Research Areas (Under Construction)

Communication Networks

With the realisation of new generations of network technologies, the integration and interoperation of multiple heterogeneous networks supporting mobile services and user facilities will be of great importance. Our team is concerned with research leading to the development of techniques to enhance the responsiveness of new technologies and systems when facing dynamic traffic changes, a variety of user requirements and the deployment of new services.

Mobile Communications

The highly successful introduction and rapid growth of mobile telephone networks has re-emphasised the need for the efficient use of the limited bandwidth that is available. The activity of the mobile communication research group is, in one way or another, concerned with the research into techniques for improving the efficiency of bandwidth utilisation, and with techniques for improving the reliability of communication over fading channels.

Sparse Signal Processing and Compressed Sensing

The notion of sparsity, namely the idea that the essential information contained in a signal can be represented with a small number of significant components, is widespread in signal processing and data analysis in general. Great progress for example in image compression and enhancement has been obtained by modeling signals as sparse in an appropriate domain, typically the wavelet domain. The understanding that sparsity can be used to drive directly the information acquisition process is instead much more recent.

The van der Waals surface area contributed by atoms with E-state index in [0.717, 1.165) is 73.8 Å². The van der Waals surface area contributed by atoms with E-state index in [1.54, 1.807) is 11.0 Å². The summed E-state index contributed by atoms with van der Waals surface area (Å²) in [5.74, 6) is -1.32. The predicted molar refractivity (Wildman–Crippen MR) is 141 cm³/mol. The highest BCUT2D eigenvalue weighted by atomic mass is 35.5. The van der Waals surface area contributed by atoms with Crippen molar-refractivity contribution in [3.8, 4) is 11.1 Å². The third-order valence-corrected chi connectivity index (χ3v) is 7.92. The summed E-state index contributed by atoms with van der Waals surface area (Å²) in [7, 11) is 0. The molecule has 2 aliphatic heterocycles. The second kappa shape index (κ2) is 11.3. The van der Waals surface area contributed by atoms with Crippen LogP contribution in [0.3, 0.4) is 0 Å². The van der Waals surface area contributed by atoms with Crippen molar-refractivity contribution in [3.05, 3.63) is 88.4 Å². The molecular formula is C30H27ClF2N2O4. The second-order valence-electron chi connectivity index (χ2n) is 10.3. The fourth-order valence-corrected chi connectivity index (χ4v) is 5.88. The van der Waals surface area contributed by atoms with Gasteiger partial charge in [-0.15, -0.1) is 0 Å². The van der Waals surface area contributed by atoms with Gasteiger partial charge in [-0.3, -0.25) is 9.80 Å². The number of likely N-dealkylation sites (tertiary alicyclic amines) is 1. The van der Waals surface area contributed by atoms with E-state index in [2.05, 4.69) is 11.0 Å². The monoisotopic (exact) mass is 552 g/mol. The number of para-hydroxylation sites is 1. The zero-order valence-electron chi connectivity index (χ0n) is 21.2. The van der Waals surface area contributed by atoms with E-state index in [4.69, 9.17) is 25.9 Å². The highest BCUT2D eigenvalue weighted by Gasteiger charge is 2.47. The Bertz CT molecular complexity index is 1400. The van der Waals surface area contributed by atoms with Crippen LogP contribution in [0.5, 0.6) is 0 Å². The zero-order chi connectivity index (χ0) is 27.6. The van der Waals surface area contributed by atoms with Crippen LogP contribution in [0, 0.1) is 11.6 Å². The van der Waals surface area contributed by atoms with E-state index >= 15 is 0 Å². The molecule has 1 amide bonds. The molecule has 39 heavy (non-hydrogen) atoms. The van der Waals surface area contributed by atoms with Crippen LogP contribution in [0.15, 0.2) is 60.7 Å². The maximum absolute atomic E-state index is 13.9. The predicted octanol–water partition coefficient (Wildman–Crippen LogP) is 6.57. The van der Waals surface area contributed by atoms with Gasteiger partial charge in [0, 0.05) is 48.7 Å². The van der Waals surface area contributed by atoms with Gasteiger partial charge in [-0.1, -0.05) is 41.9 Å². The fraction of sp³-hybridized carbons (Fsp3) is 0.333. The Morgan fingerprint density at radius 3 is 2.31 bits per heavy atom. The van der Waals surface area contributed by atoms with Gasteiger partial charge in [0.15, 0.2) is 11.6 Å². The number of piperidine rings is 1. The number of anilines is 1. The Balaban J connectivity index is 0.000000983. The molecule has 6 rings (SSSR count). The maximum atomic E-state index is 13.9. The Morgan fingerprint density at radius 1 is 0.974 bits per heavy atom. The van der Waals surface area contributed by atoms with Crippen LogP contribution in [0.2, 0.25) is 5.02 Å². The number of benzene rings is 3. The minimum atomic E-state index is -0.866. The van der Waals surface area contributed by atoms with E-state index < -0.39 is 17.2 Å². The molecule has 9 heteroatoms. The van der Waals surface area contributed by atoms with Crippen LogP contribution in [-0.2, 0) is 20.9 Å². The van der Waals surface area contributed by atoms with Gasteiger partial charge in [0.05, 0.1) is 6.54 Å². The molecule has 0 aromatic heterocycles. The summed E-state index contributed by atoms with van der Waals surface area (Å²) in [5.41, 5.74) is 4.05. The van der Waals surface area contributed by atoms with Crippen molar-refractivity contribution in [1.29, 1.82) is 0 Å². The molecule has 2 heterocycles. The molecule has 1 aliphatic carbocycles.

The group has years of experience in sparse signal representation, sampling based on sparsity models and applications in sparse inference, compression, super-resolution and tracking. Current research projects are in the area of dictionary learning for sparse representation, construction of sampling matrices/operators, finite rate of innovation sampling and a wide range of applications from estimation of diffusion fields, to imaging and neuroscience as well as channel estimation and sensing.

Information Theory

Information theory has been instrumental in identifying the fundamental performance limits of communication systems, and more importantly, has guided the development of capacity-achieving coding and communication techniques. In recent years, the influence of information theory has grown beyond communications, the area that led to its initial development, and it has found novel applications in diverse research areas such as machine learning, privacy/ secrecy, bioinformatics, cloud and finance. Our group has extensive experience in multi-user information theory, information theoretic privacy and secrecy, source and channel coding, as well as information theoretic analysis of noisy databases.